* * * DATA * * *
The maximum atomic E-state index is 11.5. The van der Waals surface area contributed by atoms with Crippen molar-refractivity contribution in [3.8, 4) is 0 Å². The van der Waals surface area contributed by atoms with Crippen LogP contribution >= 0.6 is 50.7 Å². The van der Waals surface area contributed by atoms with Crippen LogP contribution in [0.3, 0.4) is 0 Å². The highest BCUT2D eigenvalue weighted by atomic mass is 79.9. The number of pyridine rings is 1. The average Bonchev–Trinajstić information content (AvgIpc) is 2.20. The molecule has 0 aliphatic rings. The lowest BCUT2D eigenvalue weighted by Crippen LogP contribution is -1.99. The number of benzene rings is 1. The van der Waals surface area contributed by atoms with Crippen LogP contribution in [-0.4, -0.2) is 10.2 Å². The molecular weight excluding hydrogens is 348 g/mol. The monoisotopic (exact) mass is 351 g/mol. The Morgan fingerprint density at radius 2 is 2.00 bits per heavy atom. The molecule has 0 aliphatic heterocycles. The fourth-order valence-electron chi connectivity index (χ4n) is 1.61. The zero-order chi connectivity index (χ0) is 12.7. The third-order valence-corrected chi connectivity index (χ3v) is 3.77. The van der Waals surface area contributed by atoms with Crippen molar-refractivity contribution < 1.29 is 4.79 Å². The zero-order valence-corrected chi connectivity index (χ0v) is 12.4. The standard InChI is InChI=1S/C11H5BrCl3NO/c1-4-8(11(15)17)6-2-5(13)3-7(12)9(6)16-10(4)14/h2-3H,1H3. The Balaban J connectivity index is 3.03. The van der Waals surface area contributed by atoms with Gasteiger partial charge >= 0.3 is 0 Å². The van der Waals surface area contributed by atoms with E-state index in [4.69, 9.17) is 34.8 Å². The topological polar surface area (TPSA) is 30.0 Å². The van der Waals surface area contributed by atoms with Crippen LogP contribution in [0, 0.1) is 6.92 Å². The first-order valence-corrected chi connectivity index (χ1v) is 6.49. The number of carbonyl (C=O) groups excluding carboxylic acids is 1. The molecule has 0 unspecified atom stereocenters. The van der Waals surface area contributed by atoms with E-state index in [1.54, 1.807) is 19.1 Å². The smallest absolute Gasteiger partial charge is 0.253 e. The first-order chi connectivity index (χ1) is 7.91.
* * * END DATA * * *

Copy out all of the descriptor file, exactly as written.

The maximum atomic E-state index is 11.5. The van der Waals surface area contributed by atoms with Crippen molar-refractivity contribution in [3.8, 4) is 0 Å². The van der Waals surface area contributed by atoms with Crippen LogP contribution >= 0.6 is 50.7 Å². The van der Waals surface area contributed by atoms with Crippen LogP contribution in [0.3, 0.4) is 0 Å². The highest BCUT2D eigenvalue weighted by atomic mass is 79.9. The number of pyridine rings is 1. The average Bonchev–Trinajstić information content (AvgIpc) is 2.20. The molecule has 0 aliphatic rings. The lowest BCUT2D eigenvalue weighted by Crippen LogP contribution is -1.99. The number of benzene rings is 1. The van der Waals surface area contributed by atoms with Crippen LogP contribution in [-0.4, -0.2) is 10.2 Å². The molecular weight excluding hydrogens is 348 g/mol. The monoisotopic (exact) mass is 351 g/mol. The Morgan fingerprint density at radius 2 is 2.00 bits per heavy atom. The molecule has 0 aliphatic heterocycles. The fourth-order valence-electron chi connectivity index (χ4n) is 1.61. The zero-order chi connectivity index (χ0) is 12.7. The third-order valence-corrected chi connectivity index (χ3v) is 3.77. The van der Waals surface area contributed by atoms with Crippen molar-refractivity contribution < 1.29 is 4.79 Å². The zero-order valence-corrected chi connectivity index (χ0v) is 12.4. The standard InChI is InChI=1S/C11H5BrCl3NO/c1-4-8(11(15)17)6-2-5(13)3-7(12)9(6)16-10(4)14/h2-3H,1H3. The Balaban J connectivity index is 3.03. The van der Waals surface area contributed by atoms with Gasteiger partial charge >= 0.3 is 0 Å². The van der Waals surface area contributed by atoms with E-state index in [4.69, 9.17) is 34.8 Å². The topological polar surface area (TPSA) is 30.0 Å². The van der Waals surface area contributed by atoms with Crippen LogP contribution in [0, 0.1) is 6.92 Å². The first-order valence-corrected chi connectivity index (χ1v) is 6.49. The number of carbonyl (C=O) groups excluding carboxylic acids is 1. The molecule has 0 unspecified atom stereocenters. The van der Waals surface area contributed by atoms with E-state index in [1.54, 1.807) is 19.1 Å². The smallest absolute Gasteiger partial charge is 0.253 e. The first-order chi connectivity index (χ1) is 7.91.